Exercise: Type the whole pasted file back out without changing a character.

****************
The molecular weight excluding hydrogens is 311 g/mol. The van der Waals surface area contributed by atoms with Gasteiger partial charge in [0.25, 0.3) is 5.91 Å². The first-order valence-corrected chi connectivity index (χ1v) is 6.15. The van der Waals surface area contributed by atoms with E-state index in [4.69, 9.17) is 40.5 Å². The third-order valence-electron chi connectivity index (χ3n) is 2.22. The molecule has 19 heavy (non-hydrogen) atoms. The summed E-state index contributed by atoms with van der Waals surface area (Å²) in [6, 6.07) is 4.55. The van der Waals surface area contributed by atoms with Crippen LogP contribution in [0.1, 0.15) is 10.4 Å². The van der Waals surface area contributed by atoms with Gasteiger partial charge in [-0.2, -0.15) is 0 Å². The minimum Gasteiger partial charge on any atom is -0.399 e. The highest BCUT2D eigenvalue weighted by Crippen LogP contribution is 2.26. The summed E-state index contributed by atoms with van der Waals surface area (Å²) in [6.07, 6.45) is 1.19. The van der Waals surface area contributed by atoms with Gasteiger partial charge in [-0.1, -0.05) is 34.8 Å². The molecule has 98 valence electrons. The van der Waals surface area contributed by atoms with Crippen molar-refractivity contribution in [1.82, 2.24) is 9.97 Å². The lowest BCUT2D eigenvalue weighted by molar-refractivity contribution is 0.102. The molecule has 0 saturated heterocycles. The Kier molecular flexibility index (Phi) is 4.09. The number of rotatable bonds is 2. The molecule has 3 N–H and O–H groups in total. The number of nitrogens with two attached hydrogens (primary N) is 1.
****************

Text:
The molecular weight excluding hydrogens is 311 g/mol. The van der Waals surface area contributed by atoms with Gasteiger partial charge in [0.25, 0.3) is 5.91 Å². The first-order valence-corrected chi connectivity index (χ1v) is 6.15. The van der Waals surface area contributed by atoms with E-state index in [4.69, 9.17) is 40.5 Å². The third-order valence-electron chi connectivity index (χ3n) is 2.22. The molecule has 19 heavy (non-hydrogen) atoms. The summed E-state index contributed by atoms with van der Waals surface area (Å²) in [6, 6.07) is 4.55. The van der Waals surface area contributed by atoms with Crippen LogP contribution in [0.1, 0.15) is 10.4 Å². The van der Waals surface area contributed by atoms with Gasteiger partial charge in [-0.2, -0.15) is 0 Å². The minimum Gasteiger partial charge on any atom is -0.399 e. The highest BCUT2D eigenvalue weighted by Crippen LogP contribution is 2.26. The summed E-state index contributed by atoms with van der Waals surface area (Å²) in [6.07, 6.45) is 1.19. The van der Waals surface area contributed by atoms with Gasteiger partial charge in [-0.1, -0.05) is 34.8 Å². The molecule has 98 valence electrons. The van der Waals surface area contributed by atoms with Crippen molar-refractivity contribution in [1.82, 2.24) is 9.97 Å². The lowest BCUT2D eigenvalue weighted by molar-refractivity contribution is 0.102. The molecule has 0 saturated heterocycles. The Kier molecular flexibility index (Phi) is 4.09. The number of rotatable bonds is 2. The molecule has 3 N–H and O–H groups in total. The number of nitrogens with two attached hydrogens (primary N) is 1.